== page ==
2) The more times cops use tasers and are cheered on, the more often they’ll use tasers in general, and in situations where they aren’t needed. Normalizing the use of potentially deadly force to subdue a non-violent jackass is a bad thing. Society should put emphasis on police restraint.

  6. Mr. Knefel & Co.

    This is really not very complicated, police officers are authorized to use as much force as required “to compel compliance by an unwilling subject”. All force is potentially lethal and there is a continuum of of force available to police officers pending on the circumstances. How far along the continuum an officer may go depends on the danger that the unwilling subject poses to him or herself or to others.

    The use of pepper spray or a taser is a Level 4 use of force and is for “When the suspect is violent or threatening, more extreme, but non-deadly measures must be used to bring the suspect under control, or affect an arrest. Before moving to this level of force, it is assumed that less physical measures have been tried and deemed inappropriate.”

    Using this standard, the use of a taser is inappropriate. The unwilling subject was posing no threat to anyone (other than common sense) and no lower levels of force had been attempted. Level 3 would have included “Empty Hand” Techniques, such as catching the subject and throwing him to the ground followed by wrist or elbow lock. Since the subject had not responded to either the simple presence of the police officer nor to verbal commands and was not violent or threatening, Level 3 would have been appropriate.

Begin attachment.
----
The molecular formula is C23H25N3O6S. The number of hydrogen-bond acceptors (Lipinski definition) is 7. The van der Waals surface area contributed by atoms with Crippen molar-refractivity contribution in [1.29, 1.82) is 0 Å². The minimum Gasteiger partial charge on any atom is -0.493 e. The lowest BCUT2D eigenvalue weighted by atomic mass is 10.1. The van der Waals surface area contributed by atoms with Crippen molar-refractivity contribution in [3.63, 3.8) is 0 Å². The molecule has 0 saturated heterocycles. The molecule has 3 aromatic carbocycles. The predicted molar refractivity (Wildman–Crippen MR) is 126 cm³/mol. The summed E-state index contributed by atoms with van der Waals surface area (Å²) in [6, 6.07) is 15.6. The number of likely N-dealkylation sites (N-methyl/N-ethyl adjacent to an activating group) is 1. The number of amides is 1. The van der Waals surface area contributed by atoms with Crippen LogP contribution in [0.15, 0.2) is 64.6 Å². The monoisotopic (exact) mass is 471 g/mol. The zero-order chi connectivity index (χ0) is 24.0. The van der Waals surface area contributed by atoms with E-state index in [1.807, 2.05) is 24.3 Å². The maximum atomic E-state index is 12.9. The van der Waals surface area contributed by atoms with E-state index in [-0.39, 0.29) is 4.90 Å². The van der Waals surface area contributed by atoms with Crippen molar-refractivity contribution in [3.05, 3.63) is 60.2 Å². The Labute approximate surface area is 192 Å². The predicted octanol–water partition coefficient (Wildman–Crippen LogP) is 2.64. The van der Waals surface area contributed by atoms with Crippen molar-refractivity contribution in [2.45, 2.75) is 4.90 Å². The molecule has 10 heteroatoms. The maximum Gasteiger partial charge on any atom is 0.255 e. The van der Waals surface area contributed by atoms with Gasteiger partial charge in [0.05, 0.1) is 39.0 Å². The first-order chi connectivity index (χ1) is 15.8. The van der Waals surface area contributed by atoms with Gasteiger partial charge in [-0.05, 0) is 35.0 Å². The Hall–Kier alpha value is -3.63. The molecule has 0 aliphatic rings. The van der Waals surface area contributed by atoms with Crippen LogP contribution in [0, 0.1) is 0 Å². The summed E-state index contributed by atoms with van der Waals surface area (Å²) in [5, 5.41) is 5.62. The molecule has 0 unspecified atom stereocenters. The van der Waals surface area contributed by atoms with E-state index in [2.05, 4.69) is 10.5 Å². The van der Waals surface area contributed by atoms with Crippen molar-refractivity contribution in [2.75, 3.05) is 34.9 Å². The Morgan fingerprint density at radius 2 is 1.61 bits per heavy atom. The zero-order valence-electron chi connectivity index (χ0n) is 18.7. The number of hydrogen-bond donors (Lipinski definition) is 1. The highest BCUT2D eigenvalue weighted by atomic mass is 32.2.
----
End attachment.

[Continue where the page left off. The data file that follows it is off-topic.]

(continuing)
The level of force used by a police officer is not legally dependent on how stupid the unwilling subject is, but on how dangerous he is.

  7. Pingback: The illustrated brutality of cops and tasers - John Knefel - Making a Mockery - True/Slant

  8. Pingback: Hero cop offers to beat Mexican guy until he’s no longer Mexican (video) - John Knefel - Making a Mockery - True/Slant

  9. James Broun says:

    A taser may cause physical pain for a brief moment, but it does not cause bruising or broken bones, nor does it seriously endanger the vast majority of people exposed to it. Most of the people who might die from a taser shock would not be able to run like a moron around a baseball field. You will notice how the kid flopped down gracefully, and then got back up without too much of a fuss. He wasn’t crying or screaming.

    You can snivel about police brutality, and complain that the kid wasn’t doing anything that warranted getting zapped; but we live in a society full of people who do stupid things. We have to take our shoes off to prove we aren’t going to set off a shoe bomb on an airplane. We have to have our backpacks searched before we go into public arenas. Our kids have to pass through a metal detector before they can get into school.

    You can’t tell me for a second that we should just let any idiot do any disruptive thing they want to as long as they aren’t hurting anyone else physically. If I am paying to watch a sporting event, and Bilbo the Dumbass wants to ruin my fun, I might cause him more pain than a taser. It is his fun versus mine.

Leave a Reply

Fill in your details below or click an icon to log in: Logo

You are commenting using your account. Log Out /  Change )

Google+ photo

You are commenting using your Google+ account. Log Out /  Change )

Twitter picture

You are commenting using your Twitter account. Log Out /  Change )

Facebook photo

You are commenting using your Facebook account. Log Out /  Change )


Connecting to %s